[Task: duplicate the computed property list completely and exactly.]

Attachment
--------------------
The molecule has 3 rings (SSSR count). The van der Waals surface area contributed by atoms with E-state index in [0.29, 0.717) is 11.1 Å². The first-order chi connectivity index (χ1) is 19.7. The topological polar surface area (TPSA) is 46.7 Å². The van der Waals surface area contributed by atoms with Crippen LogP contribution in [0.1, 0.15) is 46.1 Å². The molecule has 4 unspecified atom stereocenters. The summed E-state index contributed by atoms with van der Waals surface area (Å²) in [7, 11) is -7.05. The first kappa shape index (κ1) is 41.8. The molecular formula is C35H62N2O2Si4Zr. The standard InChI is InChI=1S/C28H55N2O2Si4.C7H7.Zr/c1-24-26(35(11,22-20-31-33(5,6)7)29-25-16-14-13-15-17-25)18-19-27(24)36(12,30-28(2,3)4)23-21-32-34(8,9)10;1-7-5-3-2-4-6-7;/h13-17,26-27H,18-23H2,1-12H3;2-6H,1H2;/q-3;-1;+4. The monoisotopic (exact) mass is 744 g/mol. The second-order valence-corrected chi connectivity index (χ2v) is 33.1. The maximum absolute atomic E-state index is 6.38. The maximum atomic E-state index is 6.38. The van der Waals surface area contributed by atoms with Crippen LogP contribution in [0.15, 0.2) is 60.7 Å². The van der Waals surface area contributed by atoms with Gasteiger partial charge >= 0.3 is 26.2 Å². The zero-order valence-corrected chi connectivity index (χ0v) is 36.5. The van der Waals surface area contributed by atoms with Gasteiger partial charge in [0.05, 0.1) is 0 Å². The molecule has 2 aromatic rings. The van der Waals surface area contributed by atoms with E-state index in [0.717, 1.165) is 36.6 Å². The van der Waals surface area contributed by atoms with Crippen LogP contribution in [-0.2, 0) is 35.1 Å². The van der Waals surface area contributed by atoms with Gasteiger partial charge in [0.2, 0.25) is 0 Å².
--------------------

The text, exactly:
The molecule has 3 rings (SSSR count). The van der Waals surface area contributed by atoms with E-state index in [0.29, 0.717) is 11.1 Å². The first-order chi connectivity index (χ1) is 19.7. The topological polar surface area (TPSA) is 46.7 Å². The van der Waals surface area contributed by atoms with Crippen LogP contribution in [0.1, 0.15) is 46.1 Å². The molecule has 4 unspecified atom stereocenters. The summed E-state index contributed by atoms with van der Waals surface area (Å²) in [7, 11) is -7.05. The first kappa shape index (κ1) is 41.8. The molecular formula is C35H62N2O2Si4Zr. The standard InChI is InChI=1S/C28H55N2O2Si4.C7H7.Zr/c1-24-26(35(11,22-20-31-33(5,6)7)29-25-16-14-13-15-17-25)18-19-27(24)36(12,30-28(2,3)4)23-21-32-34(8,9)10;1-7-5-3-2-4-6-7;/h13-17,26-27H,18-23H2,1-12H3;2-6H,1H2;/q-3;-1;+4. The monoisotopic (exact) mass is 744 g/mol. The second-order valence-corrected chi connectivity index (χ2v) is 33.1. The maximum absolute atomic E-state index is 6.38. The maximum atomic E-state index is 6.38. The van der Waals surface area contributed by atoms with Crippen LogP contribution in [0.15, 0.2) is 60.7 Å². The van der Waals surface area contributed by atoms with Gasteiger partial charge >= 0.3 is 26.2 Å². The zero-order valence-corrected chi connectivity index (χ0v) is 36.5. The van der Waals surface area contributed by atoms with Gasteiger partial charge in [0.05, 0.1) is 0 Å². The molecule has 2 aromatic rings. The van der Waals surface area contributed by atoms with E-state index in [0.717, 1.165) is 36.6 Å². The van der Waals surface area contributed by atoms with Crippen LogP contribution in [-0.2, 0) is 35.1 Å². The van der Waals surface area contributed by atoms with Gasteiger partial charge in [0.2, 0.25) is 0 Å².